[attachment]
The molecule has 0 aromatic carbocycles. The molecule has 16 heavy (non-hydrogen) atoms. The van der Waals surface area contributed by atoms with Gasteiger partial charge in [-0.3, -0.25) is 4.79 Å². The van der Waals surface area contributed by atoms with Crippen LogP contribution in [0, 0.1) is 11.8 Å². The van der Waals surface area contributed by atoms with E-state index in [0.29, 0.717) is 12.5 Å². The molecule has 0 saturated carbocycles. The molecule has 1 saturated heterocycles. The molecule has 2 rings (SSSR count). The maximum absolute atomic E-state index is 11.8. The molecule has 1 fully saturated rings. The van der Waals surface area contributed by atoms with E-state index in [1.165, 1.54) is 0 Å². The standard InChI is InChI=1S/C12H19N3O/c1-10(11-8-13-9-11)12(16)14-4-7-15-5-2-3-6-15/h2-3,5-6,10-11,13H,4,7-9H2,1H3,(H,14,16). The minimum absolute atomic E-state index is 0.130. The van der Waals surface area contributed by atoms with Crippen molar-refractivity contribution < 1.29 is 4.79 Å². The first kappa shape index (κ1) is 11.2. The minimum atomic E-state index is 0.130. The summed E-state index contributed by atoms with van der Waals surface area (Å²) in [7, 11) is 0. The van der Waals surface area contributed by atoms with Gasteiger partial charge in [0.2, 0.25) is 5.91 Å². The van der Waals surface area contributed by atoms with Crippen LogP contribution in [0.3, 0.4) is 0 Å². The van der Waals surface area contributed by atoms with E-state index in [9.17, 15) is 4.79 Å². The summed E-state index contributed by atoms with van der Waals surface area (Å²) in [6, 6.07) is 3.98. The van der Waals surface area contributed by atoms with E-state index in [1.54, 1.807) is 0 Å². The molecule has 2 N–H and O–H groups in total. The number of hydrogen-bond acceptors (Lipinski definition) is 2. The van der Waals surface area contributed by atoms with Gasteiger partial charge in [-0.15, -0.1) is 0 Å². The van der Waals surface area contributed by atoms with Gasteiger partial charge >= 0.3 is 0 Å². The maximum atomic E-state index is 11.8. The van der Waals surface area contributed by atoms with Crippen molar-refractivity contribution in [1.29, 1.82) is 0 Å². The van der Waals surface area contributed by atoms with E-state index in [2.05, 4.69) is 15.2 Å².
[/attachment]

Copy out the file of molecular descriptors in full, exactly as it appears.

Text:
The molecule has 0 aromatic carbocycles. The molecule has 16 heavy (non-hydrogen) atoms. The van der Waals surface area contributed by atoms with Gasteiger partial charge in [-0.3, -0.25) is 4.79 Å². The van der Waals surface area contributed by atoms with Crippen LogP contribution in [0, 0.1) is 11.8 Å². The van der Waals surface area contributed by atoms with E-state index in [0.29, 0.717) is 12.5 Å². The molecule has 0 saturated carbocycles. The molecule has 1 saturated heterocycles. The molecule has 2 rings (SSSR count). The maximum absolute atomic E-state index is 11.8. The molecule has 1 fully saturated rings. The van der Waals surface area contributed by atoms with E-state index in [1.165, 1.54) is 0 Å². The standard InChI is InChI=1S/C12H19N3O/c1-10(11-8-13-9-11)12(16)14-4-7-15-5-2-3-6-15/h2-3,5-6,10-11,13H,4,7-9H2,1H3,(H,14,16). The minimum absolute atomic E-state index is 0.130. The van der Waals surface area contributed by atoms with Crippen molar-refractivity contribution < 1.29 is 4.79 Å². The first kappa shape index (κ1) is 11.2. The minimum atomic E-state index is 0.130. The summed E-state index contributed by atoms with van der Waals surface area (Å²) in [7, 11) is 0. The van der Waals surface area contributed by atoms with Gasteiger partial charge in [0.2, 0.25) is 5.91 Å². The van der Waals surface area contributed by atoms with Crippen LogP contribution in [0.3, 0.4) is 0 Å². The van der Waals surface area contributed by atoms with E-state index in [9.17, 15) is 4.79 Å². The summed E-state index contributed by atoms with van der Waals surface area (Å²) in [6, 6.07) is 3.98. The van der Waals surface area contributed by atoms with E-state index in [1.54, 1.807) is 0 Å². The molecule has 2 N–H and O–H groups in total. The number of hydrogen-bond acceptors (Lipinski definition) is 2. The van der Waals surface area contributed by atoms with Gasteiger partial charge in [-0.15, -0.1) is 0 Å². The van der Waals surface area contributed by atoms with Gasteiger partial charge >= 0.3 is 0 Å². The maximum atomic E-state index is 11.8. The van der Waals surface area contributed by atoms with Crippen molar-refractivity contribution in [1.29, 1.82) is 0 Å². The van der Waals surface area contributed by atoms with E-state index in [2.05, 4.69) is 15.2 Å².